But now more than ever, a “good” AHT could look completely different depending on what your goals are. And in the modern, CX and engagement focused call center, a high AHT could actually be what you’re looking for. 

A happy customer is (often) a chatty customer, and a long conversation that pushes your AHT up could be a friendly chat that increases the customer’s CLTV in the long run. 

It could also be a conversation in which your rep has solved the customer’s issue quickly and the customer has been to ask about any other issues they might have.   

And a conversation might last even longer if your service rep capitalizes on a customer’s happiness to offer them upgrades and other products and services. (Upselling is a lot more low friction when the company has already helped you.)    

Given all this, you might start to see AHT as less of an efficiency metric and more of an engagement metric.

How can I use AHT to improve my company’s CX?

This is tricky, because – as we’ve just pointed out – AHT can be read in more than one way. 

  • A low AHT could indicate a great CX, in which customers are having their simple issues resolved quickly and reps are helping more customers per hour/day/week.
  • A low AHT could indicate a horrible CX, in which customers are having terse, abruptly ended and low-value interactions with reps that aren’t solving their complex issues – and aren’t triggering follow-up conversations, questions and upselling opportunities. 

So the way you apply AHT depends on what you’re aiming to achieve in the call center – and how the call center fits into your wider customer experience.

Here’s 5 questions you can ask yourself when thinking about how to apply AHT to your CX:

  1. What kind of inquiries are our customer service reps dealing with – are they simple or complex?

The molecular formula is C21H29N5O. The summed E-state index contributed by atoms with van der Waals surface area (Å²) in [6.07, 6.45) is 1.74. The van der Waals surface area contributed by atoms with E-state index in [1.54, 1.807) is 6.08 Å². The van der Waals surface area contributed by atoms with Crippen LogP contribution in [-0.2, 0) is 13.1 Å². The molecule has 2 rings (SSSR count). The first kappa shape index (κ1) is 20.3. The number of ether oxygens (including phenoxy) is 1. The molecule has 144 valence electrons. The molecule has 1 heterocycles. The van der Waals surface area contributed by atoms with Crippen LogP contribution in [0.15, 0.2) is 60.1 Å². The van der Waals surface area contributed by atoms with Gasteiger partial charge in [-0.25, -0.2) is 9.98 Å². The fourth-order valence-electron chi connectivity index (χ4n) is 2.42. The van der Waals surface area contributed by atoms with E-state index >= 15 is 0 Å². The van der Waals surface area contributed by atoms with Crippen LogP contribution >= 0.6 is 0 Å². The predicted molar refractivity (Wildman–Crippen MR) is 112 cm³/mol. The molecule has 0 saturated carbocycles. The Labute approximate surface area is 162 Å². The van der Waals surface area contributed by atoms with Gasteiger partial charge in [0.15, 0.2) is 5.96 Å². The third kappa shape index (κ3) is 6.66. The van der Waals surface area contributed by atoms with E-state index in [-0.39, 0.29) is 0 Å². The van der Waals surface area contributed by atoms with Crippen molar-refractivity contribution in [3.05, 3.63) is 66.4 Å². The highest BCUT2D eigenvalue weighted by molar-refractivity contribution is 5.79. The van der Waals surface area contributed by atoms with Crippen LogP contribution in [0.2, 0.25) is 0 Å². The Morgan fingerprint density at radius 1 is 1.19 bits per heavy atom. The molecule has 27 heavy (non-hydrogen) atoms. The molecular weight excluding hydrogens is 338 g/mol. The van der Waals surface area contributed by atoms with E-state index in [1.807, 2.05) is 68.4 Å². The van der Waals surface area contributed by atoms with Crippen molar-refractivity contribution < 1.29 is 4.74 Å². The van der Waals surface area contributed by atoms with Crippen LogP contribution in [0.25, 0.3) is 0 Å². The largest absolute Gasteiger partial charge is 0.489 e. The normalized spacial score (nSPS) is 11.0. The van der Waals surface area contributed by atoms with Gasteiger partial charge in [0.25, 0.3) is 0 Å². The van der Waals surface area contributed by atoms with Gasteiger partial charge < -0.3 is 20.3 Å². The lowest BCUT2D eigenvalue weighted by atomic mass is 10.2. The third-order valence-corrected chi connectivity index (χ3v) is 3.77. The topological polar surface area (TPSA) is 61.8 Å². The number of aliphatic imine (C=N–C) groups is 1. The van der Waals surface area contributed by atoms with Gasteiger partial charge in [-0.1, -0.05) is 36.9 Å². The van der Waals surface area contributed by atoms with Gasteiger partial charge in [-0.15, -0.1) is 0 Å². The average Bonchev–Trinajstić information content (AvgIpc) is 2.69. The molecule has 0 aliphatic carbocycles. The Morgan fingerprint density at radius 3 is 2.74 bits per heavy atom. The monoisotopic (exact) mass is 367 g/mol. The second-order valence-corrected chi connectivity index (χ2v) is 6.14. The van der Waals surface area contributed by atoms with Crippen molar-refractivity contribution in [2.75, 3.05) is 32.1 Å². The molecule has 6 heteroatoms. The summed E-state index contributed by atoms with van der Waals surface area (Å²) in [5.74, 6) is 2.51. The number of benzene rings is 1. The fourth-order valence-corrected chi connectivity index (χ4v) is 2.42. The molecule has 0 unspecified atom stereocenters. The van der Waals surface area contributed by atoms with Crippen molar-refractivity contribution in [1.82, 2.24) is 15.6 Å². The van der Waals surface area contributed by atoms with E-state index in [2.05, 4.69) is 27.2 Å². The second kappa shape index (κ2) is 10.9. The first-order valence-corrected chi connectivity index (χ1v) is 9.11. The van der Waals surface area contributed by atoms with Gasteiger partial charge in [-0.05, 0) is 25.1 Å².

2. Should our AHT only measure call center interactions, or also incorporate other modalities within the customer journey (e.g. chatbots, IVRs)?
  3. What (generally speaking) is the outcome we want rep-to-customer interactions to achieve?
  4. What other levers are we pulling within our CX journey to improve customer satisfaction – and how do these relate to AHT?
  5. Are my reps using third party tools which might both increase AHT and make it hard to capture/track real AHT?

If reducing AHT is no longer the goal, is the speed of calls now irrelevant?

Absolutely not.

Improving your call center CX might no longer be all about decreasing your Average Handle Time (if it ever was), but it’s still extremely important to decrease unnecessary call-time wherever you can. 

While customers might be happy to chat with a service rep – and even discuss upsell options – once they’ve had their issue (or issues) resolved, until that time the rep is very much on the clock. 

A potent way to speed issue resolution up is to remove the visual barrier that exists between customers with the sort of complex, browser-based problems call centers are increasingly dealing with and the service reps who are trying to solve them. 

And that’s where Glance Guided CX solutions could come in very handy.

Once your service reps are able to see what the customer is seeing, in real-time, and to guide them visually within your web or app browser to a solution, they can dispense with asking endless questions regarding what the customer can see and long-winded explanations of where the customer should click. 

And while this might not necessarily reduce Average Handling Time (since such technology will enable them to solve multiple issues at once) it will almost certainly cause a big uptick in First Call Resolution (FCR) – which, as our article on FCR suggests, is a rather more reliable indicator of the effectiveness of your call center than AHT.

To find out how Glance makes rep-to-customer interactions more efficient and high-value, check out more on our solutions.

Or see for yourself by booking a Glance demo today.